Each month, the SLD International Senior Lawyers Committee convenes a one-hour presentation on a timely, international legal topic of interest and invites all members of the SLD to attend. The Committee is co-chaired by Bob Lutz and Aaron Schildhaus. The November meeting was held in cooperation with the ABA Section of International Law, Seasoned Lawyers Interest Network.
The following notes were compiled by Robert Brown and Alan Gutterman, Vice Chairs, and Ellie Webb, and describe the presentation on November 18 by Bruce A. McDonaldmoderating a discussion with Vladislav Ugryumov on Russia’s pharmaceutical industry and its development of COVID-19 vaccines.
Russia Pharma Profile
On the status of the Russian pharmaceutical industry, the 2019 annual volume is around 890 billion rubles with a projected expansion by 2030 of 150%. Other estimates put the volume of the Russian pharmaceutical market in 2018 at 1,682bn rubles ($25bn) with an annual growth rate of 2.6%. The industry in Russia is largely dependent on import trade, causing a push by the government for increased national security through the national medicine supply. One of the dominant Russian pharmaceutical companies, OTCPharm, is largely an online retail for over-the-counter medication unavailable in physical stores; the online purchase of drugs directly by consumers has temporarily authorized drug sales because of the COVID-19 pandemic.
On the topic of data protection in Russia, Ugryumov described existing regulation on the issue. Russia provides at least six years of protection with exclusive right to clinical data submitted to the government for drug approval. In addition, companies ethically must publish their clinical data in medical journals, but a 2015 decision in the Russian Intellectual Property Court limited the protection of data to undisclosed data. This case limited the generic manufactures from supporting competing applications.
Legal Development RegulatoryActions
Ugryumov also enumerated several current initiatives in legislation and regulation, such as legal amendments, elimination of antitrust immunity, limiting patent protection, changes in the issuance of compulsory license without a court order, deregulating parallel imports, and more. In terms of participants creating pharmaceutical policy, stakeholders include the Federal Antimonopoly Service, the Federal Intellectual Property Service (“Rospatent”), the Ministry of Health, Ministry of Economic Development, and drug developers and producers.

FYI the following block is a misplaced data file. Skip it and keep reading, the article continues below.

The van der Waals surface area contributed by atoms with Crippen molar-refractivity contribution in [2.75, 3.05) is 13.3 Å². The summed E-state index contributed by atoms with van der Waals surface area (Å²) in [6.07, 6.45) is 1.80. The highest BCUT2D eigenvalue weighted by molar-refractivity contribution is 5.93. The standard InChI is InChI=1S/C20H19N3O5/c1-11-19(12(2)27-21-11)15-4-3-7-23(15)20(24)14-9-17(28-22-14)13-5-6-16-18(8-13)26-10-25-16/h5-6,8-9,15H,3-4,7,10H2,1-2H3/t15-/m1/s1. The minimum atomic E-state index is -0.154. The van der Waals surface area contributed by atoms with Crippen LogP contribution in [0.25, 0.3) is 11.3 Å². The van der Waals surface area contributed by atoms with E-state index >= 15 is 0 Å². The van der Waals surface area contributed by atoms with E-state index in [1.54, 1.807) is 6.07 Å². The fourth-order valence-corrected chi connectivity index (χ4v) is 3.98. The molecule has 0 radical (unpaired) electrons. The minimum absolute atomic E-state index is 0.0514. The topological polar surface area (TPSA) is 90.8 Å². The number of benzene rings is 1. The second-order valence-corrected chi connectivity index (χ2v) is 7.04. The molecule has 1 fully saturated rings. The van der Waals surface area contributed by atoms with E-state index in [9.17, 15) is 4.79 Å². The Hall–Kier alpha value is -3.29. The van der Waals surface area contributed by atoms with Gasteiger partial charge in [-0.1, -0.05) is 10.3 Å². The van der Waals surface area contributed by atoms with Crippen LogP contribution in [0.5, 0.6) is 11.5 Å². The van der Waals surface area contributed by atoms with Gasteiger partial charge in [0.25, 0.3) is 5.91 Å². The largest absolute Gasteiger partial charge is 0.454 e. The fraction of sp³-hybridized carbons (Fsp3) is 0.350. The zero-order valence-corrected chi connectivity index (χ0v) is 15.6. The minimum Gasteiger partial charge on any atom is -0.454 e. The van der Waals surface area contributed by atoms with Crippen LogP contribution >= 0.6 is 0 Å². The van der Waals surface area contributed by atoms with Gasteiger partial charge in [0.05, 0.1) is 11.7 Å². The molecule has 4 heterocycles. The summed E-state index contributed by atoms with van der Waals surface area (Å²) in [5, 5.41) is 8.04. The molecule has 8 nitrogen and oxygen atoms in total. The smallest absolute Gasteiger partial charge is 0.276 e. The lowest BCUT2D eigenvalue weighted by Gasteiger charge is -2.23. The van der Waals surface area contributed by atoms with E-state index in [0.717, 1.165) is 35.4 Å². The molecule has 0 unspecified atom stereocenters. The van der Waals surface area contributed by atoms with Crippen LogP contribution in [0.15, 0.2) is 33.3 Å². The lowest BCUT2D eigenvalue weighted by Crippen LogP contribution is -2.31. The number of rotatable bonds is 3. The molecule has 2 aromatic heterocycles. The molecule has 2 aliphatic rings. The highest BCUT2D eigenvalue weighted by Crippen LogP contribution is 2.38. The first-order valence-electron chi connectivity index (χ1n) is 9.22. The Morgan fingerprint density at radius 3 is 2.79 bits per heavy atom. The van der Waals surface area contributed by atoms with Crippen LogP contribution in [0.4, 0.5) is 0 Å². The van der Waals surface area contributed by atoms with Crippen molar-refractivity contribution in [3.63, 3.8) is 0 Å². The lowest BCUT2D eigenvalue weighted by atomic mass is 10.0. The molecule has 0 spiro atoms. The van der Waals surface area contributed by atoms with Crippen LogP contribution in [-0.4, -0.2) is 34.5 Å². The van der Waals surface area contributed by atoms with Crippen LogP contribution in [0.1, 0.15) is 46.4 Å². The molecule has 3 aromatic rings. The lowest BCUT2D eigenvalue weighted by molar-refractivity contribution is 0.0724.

Among those stakeholders, there are two camps on prioritizing competition or intellectual property protection, dividing the Federal Antimonopoly Service and the Ministry of Health in one group and Rospatent and Ministry of Economic Development in the other. The grounds required for compulsory licensing are a national emergency or extreme urgency with clear and vital health needs, or a strong societal interest in access to patented invention. Alternatively, the patent owner could fail to practice the invention, or abuse economic power in violation of antitrust laws, or different owners holding multiple patents.
With respect to current events, Ugryumov provided updates on the Russian COVID Vaccine. In August of 2020, the Ministry of Health provisionally registered the vaccine made by Binnopharm in Zelenograd. This vaccine has been approved for a small number of vulnerable people but cannot be approved for widespread use until more trials are successfully completed. The approval of the Ministry of Health has been criticized because of a failure to show safety and efficacy in a large group, as it was tested in only 76 people, but the Minister of Health disagrees.
Ugryumov described three Coronavirus therapies in more depth: Afivavir, Coronavir, and Remdesivir. Afavir has not yet completed large-scale trials but has begun selling in 6 countries with 23 more coming soon, but the vaccine variant failed to gain approval in Japan because of the lack of sufficient testing. In addition, there are three therapeutics and two are available in pharmacies, which are all variants of an anti-flu medication developed in 2014. Coronavir was approved in September 2020 after the completion of a phase 3 trial with 160 patients, and it has begun sales in pharmacies for patients with mild to moderate infection. This therapy is also a variation of the anti-flu medication favipiravir, and the trial showed a reduction in recovery by 4-8 days.